sport books

How to Improve your World Cup Gyaan

freeimageslivedotcodotuk.jpeg

Unless you’ve been living under a rock, it’ll come as no surprise that World Cup madness is truly upon us. Whether you love or hate it, you are going to be bombarded with constant status updates, tweets, news flashes, advertisements and promotions involving anything and everything around cricket. And perhaps, if we are bit too honest, most of us love the game when our team - in this case, India - does well. And touch wood, after what can only be described as a miserable series in Australia, we seem to be finding our groove.  

But here’s a question. How may of you have friends who are from non-cricket playing nations? Probably quite a few of us, isn’t it? Especially so, since as a sport, Cricket is barely talked about outside the 12 odd-nations or so, that it finds takers in. However statistics state that it is perhaps the second-most-watched sport in the world. And predominantly due to the fan following in the subcontinent. Of course, those stats could go well down the drain if India get knocked out in the first round itself, as it so happened in 2007. But here is the thing - have you ever spared a thought about your friends from non-cricket playing nations who happen to be residing in India during the World Cup?

 

The funny thing is, nether had I. Until rather recently that is. During India’s opening match against Pakistan, we had a few friends over for lunch. They were South American and hence quite outside the ‘mileage’ of the sport and the World Cup. Now, while they were aware about the game, they could hardly differentiate Shahid Afridi from Mahendra Singh Dhoni. And why would they? It wasn’t a sport that they watched or followed. And to be fair to them, even tennis champ Maria Sharapova did not know of cricketing legend Sachin Tendulkar, despite both of them being greats in their respective sporting fields. But more on that, some other day.

 

Our friends and we had a great discussion during the match. While I am neither a cricketing guru nor a World Cup expert, I was happy to offer them what ever little gyaan I possessed. So amidst questions such as “What’s Gully or Off-Break?” and “How many teams participate in the World Cup?” to “Who is that smart looking bloke and why is he raising his bat towards the sky?” , we had an enjoyable match.  Of course, it helped that India won too. But it was a question that one of my friends had asked, that made me really think about the topic. He had asked what the best way was to improve his cricket and World Cup knowledge.

 

The question was pretty simple enough, but it made me think about how a foreigner perhaps in a cricketing mad nation such as ours, where almost everyone has an opinion about the many facets of the game, and where our players are given God-like statuses in society.  Perhaps it is because most of us have grown up either playing, hearing, watching or reading about the game, that it comes as second nature to us. But not to them.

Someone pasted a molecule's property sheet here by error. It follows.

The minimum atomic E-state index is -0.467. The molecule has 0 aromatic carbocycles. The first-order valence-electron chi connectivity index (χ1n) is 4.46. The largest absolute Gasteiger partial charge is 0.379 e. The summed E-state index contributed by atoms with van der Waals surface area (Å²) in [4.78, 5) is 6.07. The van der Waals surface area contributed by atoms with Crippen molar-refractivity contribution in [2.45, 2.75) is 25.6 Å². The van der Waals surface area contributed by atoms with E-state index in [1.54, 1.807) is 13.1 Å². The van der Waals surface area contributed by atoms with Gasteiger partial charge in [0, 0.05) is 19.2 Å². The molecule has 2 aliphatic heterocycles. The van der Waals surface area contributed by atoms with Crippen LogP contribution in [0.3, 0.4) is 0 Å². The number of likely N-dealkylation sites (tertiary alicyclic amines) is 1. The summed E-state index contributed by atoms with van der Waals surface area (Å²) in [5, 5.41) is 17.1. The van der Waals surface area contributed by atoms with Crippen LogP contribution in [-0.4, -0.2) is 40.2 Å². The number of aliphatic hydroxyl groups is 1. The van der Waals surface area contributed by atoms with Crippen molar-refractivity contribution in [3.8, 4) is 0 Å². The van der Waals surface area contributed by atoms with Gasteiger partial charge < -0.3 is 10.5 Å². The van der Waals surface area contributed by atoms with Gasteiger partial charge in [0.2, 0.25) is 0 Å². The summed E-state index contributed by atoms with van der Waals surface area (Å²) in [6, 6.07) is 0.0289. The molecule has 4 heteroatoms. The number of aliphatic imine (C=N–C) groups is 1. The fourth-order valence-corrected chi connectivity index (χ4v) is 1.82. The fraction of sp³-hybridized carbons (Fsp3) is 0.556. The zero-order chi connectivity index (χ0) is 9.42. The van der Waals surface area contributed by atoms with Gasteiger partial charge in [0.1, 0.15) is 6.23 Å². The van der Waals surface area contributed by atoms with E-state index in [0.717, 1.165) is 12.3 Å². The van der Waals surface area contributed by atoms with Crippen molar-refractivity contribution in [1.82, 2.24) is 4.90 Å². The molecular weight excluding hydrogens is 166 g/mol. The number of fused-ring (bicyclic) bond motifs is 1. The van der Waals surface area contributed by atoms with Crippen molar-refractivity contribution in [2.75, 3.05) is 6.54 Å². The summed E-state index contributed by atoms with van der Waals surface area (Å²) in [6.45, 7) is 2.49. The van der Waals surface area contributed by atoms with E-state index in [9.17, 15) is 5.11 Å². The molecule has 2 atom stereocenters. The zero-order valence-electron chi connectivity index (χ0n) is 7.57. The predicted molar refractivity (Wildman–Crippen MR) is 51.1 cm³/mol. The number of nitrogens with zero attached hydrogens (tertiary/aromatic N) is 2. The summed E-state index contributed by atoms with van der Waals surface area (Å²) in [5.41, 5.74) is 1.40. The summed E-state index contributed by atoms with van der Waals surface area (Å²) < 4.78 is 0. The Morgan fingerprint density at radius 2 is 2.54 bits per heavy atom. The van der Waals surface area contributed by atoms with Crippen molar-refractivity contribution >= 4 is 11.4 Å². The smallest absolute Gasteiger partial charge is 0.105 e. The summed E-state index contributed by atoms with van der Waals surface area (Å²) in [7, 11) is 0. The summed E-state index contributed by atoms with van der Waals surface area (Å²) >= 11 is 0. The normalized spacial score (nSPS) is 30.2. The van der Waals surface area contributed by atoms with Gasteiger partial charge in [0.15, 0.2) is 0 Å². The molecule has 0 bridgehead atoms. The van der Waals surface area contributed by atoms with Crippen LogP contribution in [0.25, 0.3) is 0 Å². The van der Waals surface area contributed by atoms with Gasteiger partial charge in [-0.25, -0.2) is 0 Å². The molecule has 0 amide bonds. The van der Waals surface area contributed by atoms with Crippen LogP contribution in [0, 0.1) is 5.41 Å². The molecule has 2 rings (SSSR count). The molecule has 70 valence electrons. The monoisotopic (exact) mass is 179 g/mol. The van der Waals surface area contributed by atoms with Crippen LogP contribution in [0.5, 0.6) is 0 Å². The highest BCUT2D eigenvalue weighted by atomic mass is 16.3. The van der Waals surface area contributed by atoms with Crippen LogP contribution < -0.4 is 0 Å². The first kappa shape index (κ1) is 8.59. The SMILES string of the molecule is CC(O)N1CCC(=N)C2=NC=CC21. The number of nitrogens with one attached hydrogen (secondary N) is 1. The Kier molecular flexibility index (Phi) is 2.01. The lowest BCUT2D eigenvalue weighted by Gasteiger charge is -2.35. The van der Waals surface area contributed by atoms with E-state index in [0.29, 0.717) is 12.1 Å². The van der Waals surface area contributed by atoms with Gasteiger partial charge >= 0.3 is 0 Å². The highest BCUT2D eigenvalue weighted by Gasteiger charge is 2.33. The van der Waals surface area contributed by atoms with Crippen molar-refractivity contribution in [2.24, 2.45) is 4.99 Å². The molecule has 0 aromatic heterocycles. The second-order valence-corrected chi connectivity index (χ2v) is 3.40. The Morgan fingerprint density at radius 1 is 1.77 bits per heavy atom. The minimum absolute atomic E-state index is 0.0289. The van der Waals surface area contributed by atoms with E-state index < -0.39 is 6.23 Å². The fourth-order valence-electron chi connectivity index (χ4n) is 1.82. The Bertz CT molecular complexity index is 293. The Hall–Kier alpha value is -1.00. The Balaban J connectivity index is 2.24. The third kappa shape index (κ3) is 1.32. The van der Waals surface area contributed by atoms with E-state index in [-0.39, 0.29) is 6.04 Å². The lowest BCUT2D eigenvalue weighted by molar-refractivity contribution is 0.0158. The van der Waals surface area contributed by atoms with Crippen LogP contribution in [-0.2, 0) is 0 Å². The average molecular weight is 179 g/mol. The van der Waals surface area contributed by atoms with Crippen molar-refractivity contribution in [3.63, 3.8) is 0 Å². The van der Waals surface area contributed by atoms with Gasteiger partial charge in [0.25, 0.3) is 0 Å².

So in the spirit of the game and of being a true friend, I decided to give them a bit of a helping hand. Yes, in today’s day and age almost every bit of information is available for free on the internet. All it takes is a simple search. But instead, as a fan of the sport and a bibliophile by nature, I decided to do the best thing possible. I combined both the worlds in the hope that it would help them get acclimatised to the whole World Cup Madness going on now and help improve their gyaan about the game.

 

And how did I do that? Simple! I just put in the terms ‘cricket world cup books’  on to my favourite search engine and it led me to an amazing site with a great selection of books that ranged from biographies of cricketing legends - both Indian and International - to ones that explained every aspect of the game, from rules to fans and terminology to gossip.

 

Needless to say, we’re planning to watch the up coming India-West Indies match together, where I’ll be gifting them the books and we’ll have a much more ‘gyaan-filled’ conversation about the game.

 

P.S. If at all you were wondering who that ‘smart looking bloke’ that my friends were referring to, it was Virat Kohli. The boy sure knows how to turn a few heads. 

 


This is part of a sponsored campaign for AskMeBazaar.com. The opinions are mine
Image courtesy : freeimageslive.co.uk